Another idea that was considered was a no-build alternative, one in which the existing alignment would be reconstructed. This would have addressed problems with deteriorated structures, but done nothing about the congestion, weaving conflicts and existing safety hazards. Additionally, traffic would have been severely impacted during construction.

Consideration of these choices led RIDOT to choose the alignment south of the Fox Point Hurricane Barrier. Safety problems and congestion issues could be addressed, and the removal of the old highway would allow for significant redevelopment of the Providence waterfront and fuller implementation of the Old Harbor Plan. Also, the redevelopment would complement other projects including the construction of Memorial Boulevard, Waterplace Park and the Riverwalk system, and the Capital Center projects.

Roadway openings and closings

On November 4, 2007, the new Iway bridge opened to eastbound traffic from I-95 north to I-195 east. Old exit 20 from I-95 north to I-195 east remained open for access to I-195 exits 1 and 2. I-195 exit 3 eastbound (Gano St.) became accessible from new Iway bridge only. Five days later, a new onramp from Wickenden and Point Streets to I-195 east opened, and the old onramp closed. On May 19, 2008, a temporary onramp to I-195 east from Hoppin street opened, and on May 22, 2008, the eastbound Exit 3 offramp to Gano street closed, while a new eastbound Exit 1A (old exit 2) opened from Iway bridge to India Point/Gano Street/Wickenden Street. On May 27, 2008, the Friendship Street onramp to I-195 east closed, followed by the closure of the I-95 north exit 20 to old I-195 east, two days later.

On June 13, 2008, the Pine Street overpass over I-95 closed. On October 15, 2008, the New India Point Park pedestrian bridge over I-195 opened, and on October 29, 2008, a temporary ramp opened from Blackstone Street to I-95 south. On November 7, 2008, the onramp from Broad Street to I-95 south closed. By December 6, 2008, the new exit 20 from I-95 south to the new I-195 east opened, and the new onramp from Plain Street to I-195 east also opened. Then, the old I-195 eastbound roadway was closed, including all on and off ramps from old I-195 eastbound.

On June 18, 2009, the new Iway bridge opened to westbound I-195 traffic to I-95 south, while the old I-195 west remained open to funnel traffic to I-95 north. All ramps to/from old I-195 west also remained open. On October 20, 2009, the new Exit 20 from I-95 NB to Point Street opened, and two days later, the new ramps from the Iway bridge to I-95 north and Point Street (Exit 1A) opened. All I-195 west traffic was now using the new highway and the old I-195, and all remaining on-ramps to it, were closed completely. I-195 WB Exit 1C (old exit 2) (South Main St) remained open, however.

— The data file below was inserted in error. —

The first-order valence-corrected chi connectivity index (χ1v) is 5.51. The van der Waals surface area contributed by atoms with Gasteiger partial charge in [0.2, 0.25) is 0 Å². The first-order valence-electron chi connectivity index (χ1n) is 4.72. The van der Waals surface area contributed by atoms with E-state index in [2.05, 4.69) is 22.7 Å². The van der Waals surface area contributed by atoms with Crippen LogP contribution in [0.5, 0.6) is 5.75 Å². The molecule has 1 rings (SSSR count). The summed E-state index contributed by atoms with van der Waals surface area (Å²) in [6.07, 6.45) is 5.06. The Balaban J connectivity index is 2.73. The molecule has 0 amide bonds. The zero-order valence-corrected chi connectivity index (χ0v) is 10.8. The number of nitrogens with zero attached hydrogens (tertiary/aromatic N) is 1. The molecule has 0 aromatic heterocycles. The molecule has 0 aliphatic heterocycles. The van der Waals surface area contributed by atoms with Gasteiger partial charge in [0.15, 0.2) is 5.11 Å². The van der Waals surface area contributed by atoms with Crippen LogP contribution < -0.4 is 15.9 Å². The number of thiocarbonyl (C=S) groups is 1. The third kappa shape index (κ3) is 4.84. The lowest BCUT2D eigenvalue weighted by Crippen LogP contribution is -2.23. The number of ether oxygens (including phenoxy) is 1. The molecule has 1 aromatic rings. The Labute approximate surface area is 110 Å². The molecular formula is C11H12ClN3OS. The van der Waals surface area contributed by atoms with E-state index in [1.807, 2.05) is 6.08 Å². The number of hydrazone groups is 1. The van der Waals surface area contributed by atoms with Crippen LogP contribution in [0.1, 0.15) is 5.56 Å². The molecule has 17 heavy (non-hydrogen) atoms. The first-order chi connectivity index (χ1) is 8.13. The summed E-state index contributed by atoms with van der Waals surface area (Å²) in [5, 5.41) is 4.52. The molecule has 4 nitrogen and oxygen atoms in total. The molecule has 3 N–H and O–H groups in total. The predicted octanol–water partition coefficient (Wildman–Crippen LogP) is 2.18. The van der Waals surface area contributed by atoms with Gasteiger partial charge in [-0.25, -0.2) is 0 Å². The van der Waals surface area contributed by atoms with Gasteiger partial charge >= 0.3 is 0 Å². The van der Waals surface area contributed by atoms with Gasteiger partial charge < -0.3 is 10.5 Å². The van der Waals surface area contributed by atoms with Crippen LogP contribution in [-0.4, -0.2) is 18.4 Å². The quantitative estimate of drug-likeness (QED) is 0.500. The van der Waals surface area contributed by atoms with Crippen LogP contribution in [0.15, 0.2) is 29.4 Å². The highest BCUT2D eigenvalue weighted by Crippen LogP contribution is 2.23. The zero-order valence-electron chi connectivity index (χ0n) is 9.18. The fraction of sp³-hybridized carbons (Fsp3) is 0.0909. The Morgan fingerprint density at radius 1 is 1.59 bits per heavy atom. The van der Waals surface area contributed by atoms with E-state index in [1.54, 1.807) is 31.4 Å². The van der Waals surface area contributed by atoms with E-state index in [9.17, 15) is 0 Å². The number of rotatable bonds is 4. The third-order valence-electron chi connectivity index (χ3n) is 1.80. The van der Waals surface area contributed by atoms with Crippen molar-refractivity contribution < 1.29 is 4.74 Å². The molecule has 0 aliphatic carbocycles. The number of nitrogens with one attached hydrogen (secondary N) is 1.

The Iway Bridge from East Providence.
The Iway Bridge from East Providence.

On October 13, 2010, the new Clifford Street bridge over I-95 opened, as well as the new entrance ramp to I-95 NB from Point Street. Two weeks later, on October 19, the new exit 19 ramp from I-95 SB to Borden and Eddy Streets opened, while the old exit 19 ramp remained open temporarily. Demolition of the old right of way started on November 15, 2010, and was completed in September 2011. On October 3, 2011, the last major ramp of the project, the new ramp from I-195 West to the R.I. Hospital area, opened.

Traffic response

The first few days of the Iway being opened caused lengthy delays for motorists on I-95 South to I-195 East. This was alleviated by several steps RIDOT took. These included combining two on-ramps into one at their merge point with I-195 East, making minor lane adjustments, and a public education campaign to encourage people to get onto I-95 North and then the Iway as opposed to using exits on the old stretch of I-195 where backups were occurring. These changes shifted traffic to the Iway which had excess capacity. In three days traffic was reduced to original evening congestion levels. By the end of the week, congestion had lessened from original levels.[11]

The opening of the Iway ramp has eased congestion on I-95 North during the afternoon commute. Originally traffic backed up each evening for approximately 2.2 miles (3.5 km). Long traffic backups on this part of I-95 North are unusual except in times of adverse weather or accidents.

Iway Bridge Float

A significant milestone was the floating of the new Providence River Bridge from the Quonset Business Park to its final resting place in Providence. In August 2006, RIDOT orchestrated a series of events to install the 400-foot (120 m) center span for the bridge. The bridge float captured the attention of Rhode Islanders from all over the state who watched on television and read in newspapers about the entire process of raising the bridge, placing it on Self-Propelled Modular Transporters (SPMTs), rolling it onto two large barges, and floating it up the Bay. The day of the float, thousands of people lined the shores of the Bay to witness history and watch the bridge sail by. The bridge float also attracted the attention of the History Channel, which produced a documentary on the Iway for its “Mega Movers” series.

The following is a timeline of the Providence River Bridge construction and float:

October 2005: Work began on the center span at Pier 2 in the Davisville section of the Quonset Business Park (QBP) in North Kingstown, R.I.
March 2006: Cardi Corporation (lead contractor) completed construction of center span.
August 11, 2006: Kickoff event for dignitaries and media held at Davisville Pier 2.